New Kyrgyz leaders silent on continued government support for Manas
May 16, 2010
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BISHKEK, Kyrgyzstan — One of the first moves of Kyrgyz interim leader Roza Otunbayeva after coming to power last month was to promise renewal of the lease for the key U.S. air base near Bishkek, the country’s capital.
Days later, her foreign minister criticized Americans for worrying only about the base — officially called the Transit Center at Manas — at the expense of supporting democratic values.
Now, leaders of the new government are hesitant to say anything publicly about the base.
“We have said enough,” said interim government spokesman Edil Baisalov. “We don’t have any views on the base.”
Apart from the mixed messages, the interim government’s tenuous hold on power and influence from Russia are clouding the future of Manas, a major logistical hub for the U.S. military effort in Afghanistan and a controversial issue among the Kyrgyz. The continuing instability in the impoverished, mountainous former Soviet republic was underscored Thursday when protesters loyal to the country’s former president, ousted in an April uprising, briefly retook government buildings in the country’s south.
“It’s possible that soon Manas air base might have problems,” said Mars Sariev, a Kyrgyz political consultant with ties to the interim government.
Kyrgyzstan’s new leaders were swept to power last month after protesters, decrying rising electricity and heating bills, clashed with then-President Kurmanbek Bakiyev’s security forces, leaving 84 dead.
Some in the country question the leaders’ legitimacy, citing the violence that put them in office and the rampant looting and vandalism blamed on some of the protesters.
Many of the new leaders are gearing up to run in the parliamentary elections promised for October and politicians are tiptoeing around the base’s future.
Kyrgyzstan national security director Keneshbek Buyshebaev said the base plays an integral role in sustaining stability in Central Asia, but gave no assurances of continued government support for Manas.
“It will happen as the people want,” he said.
In addition, many members of Bakiyev’s family remain in the country and wield significant influence, especially in the former president’s strongholds in the south, like Osh and Jalal-Abad. Some of the pro-Bakiyev politicians who have not fled the country are making ominous statements about the former president’s clan making a comeback. On Thursday pro-Bakiyev activists briefly took hold of government buildings in the south before pro-interim government demonstrators booted them out. At least one person was killed and 60 injured in the latest violence.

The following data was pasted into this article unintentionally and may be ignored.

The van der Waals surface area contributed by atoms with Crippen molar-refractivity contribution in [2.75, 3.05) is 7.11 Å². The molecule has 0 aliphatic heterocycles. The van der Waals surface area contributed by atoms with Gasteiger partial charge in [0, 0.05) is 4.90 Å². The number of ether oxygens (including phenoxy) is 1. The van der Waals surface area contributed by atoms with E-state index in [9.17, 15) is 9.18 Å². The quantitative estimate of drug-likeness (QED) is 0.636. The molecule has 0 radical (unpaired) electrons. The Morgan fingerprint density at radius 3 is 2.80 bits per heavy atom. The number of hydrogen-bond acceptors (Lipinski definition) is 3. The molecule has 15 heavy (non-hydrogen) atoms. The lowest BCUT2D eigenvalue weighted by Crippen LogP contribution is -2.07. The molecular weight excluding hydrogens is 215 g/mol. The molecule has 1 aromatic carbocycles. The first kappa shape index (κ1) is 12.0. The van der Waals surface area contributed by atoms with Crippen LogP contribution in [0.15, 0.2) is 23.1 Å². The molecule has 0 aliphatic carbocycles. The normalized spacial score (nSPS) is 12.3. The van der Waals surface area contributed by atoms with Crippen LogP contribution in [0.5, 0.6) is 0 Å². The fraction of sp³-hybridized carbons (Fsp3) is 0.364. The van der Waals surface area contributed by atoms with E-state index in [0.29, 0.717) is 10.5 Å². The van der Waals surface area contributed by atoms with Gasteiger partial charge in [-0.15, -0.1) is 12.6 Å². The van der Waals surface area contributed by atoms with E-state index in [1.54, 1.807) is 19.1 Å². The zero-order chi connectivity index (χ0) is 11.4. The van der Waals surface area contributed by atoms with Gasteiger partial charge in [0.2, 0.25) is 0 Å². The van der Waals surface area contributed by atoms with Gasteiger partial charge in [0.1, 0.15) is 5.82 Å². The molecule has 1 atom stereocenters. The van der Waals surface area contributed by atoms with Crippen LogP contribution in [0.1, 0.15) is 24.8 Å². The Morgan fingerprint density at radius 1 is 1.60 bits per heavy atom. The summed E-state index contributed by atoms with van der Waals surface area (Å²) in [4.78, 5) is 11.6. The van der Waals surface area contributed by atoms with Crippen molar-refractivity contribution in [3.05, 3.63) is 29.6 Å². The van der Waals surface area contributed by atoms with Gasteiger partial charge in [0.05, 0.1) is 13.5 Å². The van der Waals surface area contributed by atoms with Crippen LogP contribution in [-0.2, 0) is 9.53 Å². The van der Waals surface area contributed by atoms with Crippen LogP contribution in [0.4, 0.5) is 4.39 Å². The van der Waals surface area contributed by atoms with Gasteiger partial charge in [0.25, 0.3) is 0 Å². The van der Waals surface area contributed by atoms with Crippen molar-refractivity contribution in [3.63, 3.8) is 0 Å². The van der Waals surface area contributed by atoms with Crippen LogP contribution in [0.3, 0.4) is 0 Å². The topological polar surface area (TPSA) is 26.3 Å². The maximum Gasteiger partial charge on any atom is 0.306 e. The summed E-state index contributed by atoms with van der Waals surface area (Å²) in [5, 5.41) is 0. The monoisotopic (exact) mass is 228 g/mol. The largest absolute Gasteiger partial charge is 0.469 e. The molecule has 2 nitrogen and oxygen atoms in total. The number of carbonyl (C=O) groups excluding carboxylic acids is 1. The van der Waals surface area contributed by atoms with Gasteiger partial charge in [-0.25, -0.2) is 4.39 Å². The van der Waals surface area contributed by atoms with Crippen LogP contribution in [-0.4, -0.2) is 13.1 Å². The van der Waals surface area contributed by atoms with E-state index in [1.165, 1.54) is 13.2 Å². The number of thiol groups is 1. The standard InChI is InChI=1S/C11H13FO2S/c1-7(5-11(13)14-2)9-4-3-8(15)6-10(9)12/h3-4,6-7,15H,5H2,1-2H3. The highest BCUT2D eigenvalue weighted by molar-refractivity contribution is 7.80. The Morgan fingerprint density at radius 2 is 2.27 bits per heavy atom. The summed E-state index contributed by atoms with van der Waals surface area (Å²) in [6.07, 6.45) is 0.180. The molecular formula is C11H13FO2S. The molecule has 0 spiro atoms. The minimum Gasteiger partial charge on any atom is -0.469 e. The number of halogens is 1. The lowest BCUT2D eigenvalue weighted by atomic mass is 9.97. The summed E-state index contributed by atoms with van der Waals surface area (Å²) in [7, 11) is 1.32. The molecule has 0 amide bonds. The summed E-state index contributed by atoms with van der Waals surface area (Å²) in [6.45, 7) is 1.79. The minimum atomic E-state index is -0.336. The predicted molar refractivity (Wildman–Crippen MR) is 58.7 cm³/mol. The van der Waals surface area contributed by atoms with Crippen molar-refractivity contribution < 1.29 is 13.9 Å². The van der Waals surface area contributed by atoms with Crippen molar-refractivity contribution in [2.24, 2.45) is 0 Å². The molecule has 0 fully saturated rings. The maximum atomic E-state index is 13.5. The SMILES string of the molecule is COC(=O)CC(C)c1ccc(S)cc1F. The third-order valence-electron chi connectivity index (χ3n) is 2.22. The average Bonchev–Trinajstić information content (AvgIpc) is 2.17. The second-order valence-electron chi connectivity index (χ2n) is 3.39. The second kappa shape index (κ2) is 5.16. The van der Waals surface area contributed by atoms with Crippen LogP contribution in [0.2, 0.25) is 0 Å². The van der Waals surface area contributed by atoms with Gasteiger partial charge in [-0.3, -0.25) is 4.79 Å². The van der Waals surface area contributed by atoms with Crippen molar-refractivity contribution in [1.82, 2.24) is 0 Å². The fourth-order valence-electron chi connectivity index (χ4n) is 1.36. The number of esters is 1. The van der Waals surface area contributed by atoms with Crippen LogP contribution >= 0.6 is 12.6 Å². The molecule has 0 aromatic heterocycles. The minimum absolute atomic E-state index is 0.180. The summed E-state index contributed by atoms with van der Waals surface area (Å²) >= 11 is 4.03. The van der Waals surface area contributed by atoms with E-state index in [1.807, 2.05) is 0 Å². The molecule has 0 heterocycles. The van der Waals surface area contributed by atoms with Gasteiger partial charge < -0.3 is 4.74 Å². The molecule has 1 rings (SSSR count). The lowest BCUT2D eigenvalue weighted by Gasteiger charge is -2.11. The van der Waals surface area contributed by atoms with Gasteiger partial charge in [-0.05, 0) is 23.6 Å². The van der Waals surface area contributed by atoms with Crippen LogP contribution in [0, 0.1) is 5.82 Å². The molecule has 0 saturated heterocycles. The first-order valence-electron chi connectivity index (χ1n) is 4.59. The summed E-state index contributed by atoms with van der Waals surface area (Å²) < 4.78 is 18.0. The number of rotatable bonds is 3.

“Bakiyev himself may not return soon, but his family is still in Kyrgyzstan and still possesses huge financial and political resources and retains huge influence in the country,” said Alisher Sabirov, a pro-Bakiyev politician who lost his seat in parliament when the government was dissolved following the uprising. “According to the law, [Bakiyev] is still the president.”
Bakiyev is currently in exile in Belarus and has said he would not to try to regain power in Kyrgyzstan.
U.S. government officials have said they are optimistic about the base’s future.
As Bakiyev did, whoever becomes Kyrgyzstan’s eventual leader will have to delicately balance the interests of two world powers who often don’t see eye to eye.
Echoing the view of many in Bishkek, Medet Tinlegenov, a political science professor at Bishkek’s American University of Central Asia, said it was unlikely that Manas will close but that Russian pressure may persuade the government to renegotiate the contract to allow for more Kyrgyz oversight of the base. Russia has a base in Kant, outside Bishkek.